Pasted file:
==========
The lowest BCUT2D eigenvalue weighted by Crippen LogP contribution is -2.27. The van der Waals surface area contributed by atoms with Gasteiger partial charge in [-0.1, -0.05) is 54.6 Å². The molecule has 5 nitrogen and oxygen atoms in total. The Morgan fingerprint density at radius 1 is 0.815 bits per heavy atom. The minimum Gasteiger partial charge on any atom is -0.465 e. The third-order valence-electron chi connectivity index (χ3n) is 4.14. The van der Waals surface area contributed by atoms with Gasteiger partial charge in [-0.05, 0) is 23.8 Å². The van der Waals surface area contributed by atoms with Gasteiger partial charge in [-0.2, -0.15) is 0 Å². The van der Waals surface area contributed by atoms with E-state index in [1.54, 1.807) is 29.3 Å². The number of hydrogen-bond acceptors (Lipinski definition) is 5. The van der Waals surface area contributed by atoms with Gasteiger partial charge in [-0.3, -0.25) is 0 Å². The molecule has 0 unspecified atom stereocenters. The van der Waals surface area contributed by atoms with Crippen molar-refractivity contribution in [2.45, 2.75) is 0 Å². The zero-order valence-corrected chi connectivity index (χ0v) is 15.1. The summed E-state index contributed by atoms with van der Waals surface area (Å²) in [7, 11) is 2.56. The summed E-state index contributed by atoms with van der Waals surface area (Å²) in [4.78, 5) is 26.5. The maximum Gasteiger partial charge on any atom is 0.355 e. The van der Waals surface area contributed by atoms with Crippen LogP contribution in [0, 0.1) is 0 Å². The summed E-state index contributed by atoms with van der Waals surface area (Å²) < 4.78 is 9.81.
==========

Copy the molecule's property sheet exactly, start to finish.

The lowest BCUT2D eigenvalue weighted by Crippen LogP contribution is -2.27. The van der Waals surface area contributed by atoms with Gasteiger partial charge in [-0.1, -0.05) is 54.6 Å². The molecule has 5 nitrogen and oxygen atoms in total. The Morgan fingerprint density at radius 1 is 0.815 bits per heavy atom. The minimum Gasteiger partial charge on any atom is -0.465 e. The third-order valence-electron chi connectivity index (χ3n) is 4.14. The van der Waals surface area contributed by atoms with Gasteiger partial charge in [-0.05, 0) is 23.8 Å². The van der Waals surface area contributed by atoms with Gasteiger partial charge in [-0.2, -0.15) is 0 Å². The van der Waals surface area contributed by atoms with E-state index in [1.54, 1.807) is 29.3 Å². The number of hydrogen-bond acceptors (Lipinski definition) is 5. The van der Waals surface area contributed by atoms with Gasteiger partial charge in [-0.3, -0.25) is 0 Å². The molecule has 0 unspecified atom stereocenters. The van der Waals surface area contributed by atoms with Crippen molar-refractivity contribution in [2.45, 2.75) is 0 Å². The zero-order valence-corrected chi connectivity index (χ0v) is 15.1. The summed E-state index contributed by atoms with van der Waals surface area (Å²) in [7, 11) is 2.56. The summed E-state index contributed by atoms with van der Waals surface area (Å²) in [4.78, 5) is 26.5. The maximum Gasteiger partial charge on any atom is 0.355 e. The van der Waals surface area contributed by atoms with Crippen LogP contribution in [0, 0.1) is 0 Å². The summed E-state index contributed by atoms with van der Waals surface area (Å²) < 4.78 is 9.81.